So you’ve finally watched Pulp Fiction…What do you do next?


My Cinema shame for February is a serious one indeed. Whenever in discussions with my film loving friends there can never be a moment that Pulp Fiction is not mentioned. There is not a conversation that can happen without having the greatest film of all time according to some be brought up. Genius. Masterpiece. Magnum Opus. These are just some of the words used to describe Quentin Tarantino’s Oscar winning 1994 film.

Now that I have finally seen it, am I officially on the bandwagon? My answer is no. Now before I am crucified, let me say that I did not dislike the movie at all. I just did not love it with all my heart and soul as so many others have.

I have finally seen all of Tarrantino’s work. And I am a fan. However when it comes to overall enjoyability, Pulp Fiction is lower on the list of his films. I would personally rank them as follows:

Django Unchained
Kill Bill (Vol 1&2)
Reservoir Dogs
Inglorious Basterds
Pulp Fiction
Death Proof
Jackie Brown

I never have been a fan of films that have multiple stories that are linked together by some common theme. I don’t mind non-linearity so I was fine with that element. I think another thing that I was not a fan of was the dialogue which I know people say is Tarantino’s greatest strength, but I just find it tedious so often throughout the film. I do however love Sam Jackson’s rant. Now I finally know what “Say What again” means.

I did not dislike Pulp Fiction. I just did not see the overwhelming greatness that others have felt. At least I can finally admit to seeing it. I’ll await my condemnation later.

5 thoughts on “So you’ve finally watched Pulp Fiction…What do you do next?

  1. Very interesting post. I will of course rank ‘Pulp Fiction’ above any other Tarantino work, but that’s maybe because I watched it when I was still relatively young and it is difficult to rearrange one’s choices after some period of time. I know what you mean about different storylines, they can be quite distracting, but I would just give Tarantino an Oscar for the music used in Pulp Fiction. The coolest film soundtrack ever. That should be official 🙂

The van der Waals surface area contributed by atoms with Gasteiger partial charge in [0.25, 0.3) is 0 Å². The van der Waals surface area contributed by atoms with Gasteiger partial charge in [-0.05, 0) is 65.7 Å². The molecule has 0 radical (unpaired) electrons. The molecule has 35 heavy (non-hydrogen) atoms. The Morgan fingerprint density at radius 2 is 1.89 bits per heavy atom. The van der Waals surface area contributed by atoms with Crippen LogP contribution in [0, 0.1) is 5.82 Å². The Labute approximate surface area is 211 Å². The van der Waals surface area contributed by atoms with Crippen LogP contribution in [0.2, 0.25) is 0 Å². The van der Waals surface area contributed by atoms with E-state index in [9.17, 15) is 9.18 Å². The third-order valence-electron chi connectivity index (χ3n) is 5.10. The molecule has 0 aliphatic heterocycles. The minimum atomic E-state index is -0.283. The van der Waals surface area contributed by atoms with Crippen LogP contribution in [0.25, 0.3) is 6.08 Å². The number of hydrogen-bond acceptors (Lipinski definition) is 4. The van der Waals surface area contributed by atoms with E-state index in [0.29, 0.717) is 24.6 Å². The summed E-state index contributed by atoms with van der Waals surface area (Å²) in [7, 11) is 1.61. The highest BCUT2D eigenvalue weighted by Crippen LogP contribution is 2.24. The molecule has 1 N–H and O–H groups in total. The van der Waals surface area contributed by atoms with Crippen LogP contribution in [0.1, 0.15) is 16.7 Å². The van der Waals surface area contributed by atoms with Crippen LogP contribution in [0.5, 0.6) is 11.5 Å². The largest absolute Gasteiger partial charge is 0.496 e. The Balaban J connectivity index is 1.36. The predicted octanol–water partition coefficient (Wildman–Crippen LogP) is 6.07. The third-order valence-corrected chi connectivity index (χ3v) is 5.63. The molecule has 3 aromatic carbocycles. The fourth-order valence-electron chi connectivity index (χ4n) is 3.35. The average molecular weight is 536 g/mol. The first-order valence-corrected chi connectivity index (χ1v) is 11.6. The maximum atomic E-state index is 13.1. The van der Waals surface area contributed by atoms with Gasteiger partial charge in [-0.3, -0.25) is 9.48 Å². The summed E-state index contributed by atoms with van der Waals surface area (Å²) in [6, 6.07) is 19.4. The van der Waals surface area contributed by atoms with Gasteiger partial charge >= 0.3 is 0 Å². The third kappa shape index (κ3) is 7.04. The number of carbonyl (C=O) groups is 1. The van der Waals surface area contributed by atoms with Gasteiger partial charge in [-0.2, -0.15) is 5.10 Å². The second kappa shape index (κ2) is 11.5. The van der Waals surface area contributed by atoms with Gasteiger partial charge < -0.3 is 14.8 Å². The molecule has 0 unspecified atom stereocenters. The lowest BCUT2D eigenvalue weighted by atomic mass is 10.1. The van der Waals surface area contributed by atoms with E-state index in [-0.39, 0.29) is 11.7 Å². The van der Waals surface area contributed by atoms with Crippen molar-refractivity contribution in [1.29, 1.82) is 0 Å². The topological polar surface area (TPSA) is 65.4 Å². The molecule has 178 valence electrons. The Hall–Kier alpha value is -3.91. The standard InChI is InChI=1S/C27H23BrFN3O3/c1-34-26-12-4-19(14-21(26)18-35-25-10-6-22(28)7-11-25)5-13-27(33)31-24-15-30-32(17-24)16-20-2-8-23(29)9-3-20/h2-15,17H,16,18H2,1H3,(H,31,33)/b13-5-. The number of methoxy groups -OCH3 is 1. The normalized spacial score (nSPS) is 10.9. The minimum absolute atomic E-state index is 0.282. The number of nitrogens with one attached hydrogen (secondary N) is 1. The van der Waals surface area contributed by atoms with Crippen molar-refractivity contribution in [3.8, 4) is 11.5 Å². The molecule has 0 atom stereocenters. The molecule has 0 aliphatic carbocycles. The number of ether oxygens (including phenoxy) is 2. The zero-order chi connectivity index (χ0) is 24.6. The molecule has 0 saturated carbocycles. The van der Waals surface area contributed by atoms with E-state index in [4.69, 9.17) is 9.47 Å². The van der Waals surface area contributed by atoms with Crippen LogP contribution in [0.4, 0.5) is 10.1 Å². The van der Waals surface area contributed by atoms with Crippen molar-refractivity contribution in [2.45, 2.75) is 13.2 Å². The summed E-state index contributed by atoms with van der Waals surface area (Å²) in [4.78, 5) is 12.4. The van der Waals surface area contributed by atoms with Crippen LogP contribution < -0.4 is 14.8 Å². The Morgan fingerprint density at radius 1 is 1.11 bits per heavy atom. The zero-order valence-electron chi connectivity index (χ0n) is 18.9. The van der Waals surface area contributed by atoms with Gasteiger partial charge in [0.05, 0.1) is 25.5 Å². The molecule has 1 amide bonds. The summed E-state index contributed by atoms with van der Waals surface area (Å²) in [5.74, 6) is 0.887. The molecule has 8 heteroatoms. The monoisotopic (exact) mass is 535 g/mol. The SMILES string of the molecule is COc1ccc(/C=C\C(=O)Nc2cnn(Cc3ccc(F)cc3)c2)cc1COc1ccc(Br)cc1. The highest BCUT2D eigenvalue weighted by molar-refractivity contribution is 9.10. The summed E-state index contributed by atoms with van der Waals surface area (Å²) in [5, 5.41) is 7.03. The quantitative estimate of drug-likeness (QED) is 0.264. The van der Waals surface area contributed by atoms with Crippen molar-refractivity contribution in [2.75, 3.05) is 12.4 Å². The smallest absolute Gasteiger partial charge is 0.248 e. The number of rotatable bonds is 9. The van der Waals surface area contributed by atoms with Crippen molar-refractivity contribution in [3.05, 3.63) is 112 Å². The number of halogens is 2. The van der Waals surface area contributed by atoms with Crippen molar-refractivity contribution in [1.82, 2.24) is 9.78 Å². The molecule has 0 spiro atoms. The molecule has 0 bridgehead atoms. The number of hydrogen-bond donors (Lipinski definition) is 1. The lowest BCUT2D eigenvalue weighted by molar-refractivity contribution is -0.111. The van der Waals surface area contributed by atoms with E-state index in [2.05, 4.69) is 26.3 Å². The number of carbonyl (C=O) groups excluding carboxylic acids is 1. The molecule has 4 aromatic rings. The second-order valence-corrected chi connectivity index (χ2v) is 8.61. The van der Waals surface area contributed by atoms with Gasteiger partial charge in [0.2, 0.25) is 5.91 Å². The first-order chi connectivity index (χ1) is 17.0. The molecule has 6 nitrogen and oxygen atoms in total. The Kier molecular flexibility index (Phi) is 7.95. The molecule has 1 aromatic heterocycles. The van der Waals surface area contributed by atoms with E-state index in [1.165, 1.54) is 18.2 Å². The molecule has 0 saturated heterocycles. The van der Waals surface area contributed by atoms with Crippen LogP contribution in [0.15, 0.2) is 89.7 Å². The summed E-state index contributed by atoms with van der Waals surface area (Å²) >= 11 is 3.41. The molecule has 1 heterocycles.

• Thank you for the comment. I do agree about the soundtrack. Simply amazing. Crazy thing is I liked the movie but did not love it as others do. I think that could be because I’m not a major fan of crime films. I like them but I like the genres of action and western more hence why I personally rank Django and Kill Bill higher. I think if I had seen 20 years ago rather than recently I would have appreciated it much more as my film senses have developed majorly since 1994.

  2. In the beginning there was only Reservoir Dogs and Pulp Fiction. Reservoir Dogs *hinted* at the extend of Tarantino’s prowess. In fact, I never have desire to rewatch RD. When I do, the enterprise feels empty. It’s not the QT movie I want to be watching…. which, really, is any other QT movie except Death Proof.

    I’ve seen Pulp Fiction five times in the theater. Four during it’s original run and once during the recent limited run. I LOVE Pulp Fiction. I can think of no other movie in my lifetime that so heavily influenced the course of contemporary filmmaking trends. But it is impossible for me to remove myself from the moment — the moment in which I first sat there stunned by the transition between “Any of you fucking pricks move… and I’ll execute every motherfucking last one of you” and the blaring horns of “Miserlou.” Chills every time I see it. In those openings minutes of Pulp Fiction I felt like cinema was brand new.

    It wasn’t of course… Tarantino, the ultimate film appreciator, had merely collected his passions and wove them onto the screen into a tapestry of colors and styles that had been around for decades. His success here is visceral. He’s tapping into aural and visual nostalgia — straight from our movie-loving brains.

    But reading your post, I must question — how much of Pulp Fiction is THAT moment in 1994. Pulp Fiction begat a cinematic revolution, a tidal wave of pulp-affected ideas… but if you jumped on that wave midway through the journey, does Pulp Fiction still have the same power?

    Though QT is clearly a filmmaker that brokers widely varied opinions on the value of his work. I, for example, rank PULP FICTION and JACKIE BROWN at the top of the pile. So there is perhaps an angle of approach to consider. That said, even in my least favorite Tarantino films I find much to love.

    • That is a great point and probably the main reason I was not totally wowed when viewing it. I think it’s potency worked it’s best in 94. Now that does not mean the movie hasn’t aged well in 20 years. In fact I think it will never age, but seeing that I have seen a lot of great films beside Pulp Fiction, the wave that it created back then is slightly diminished. For me that is. It is a fantastic film, yet the impact did not stick like I hoped it would when talking to others who have seen in.

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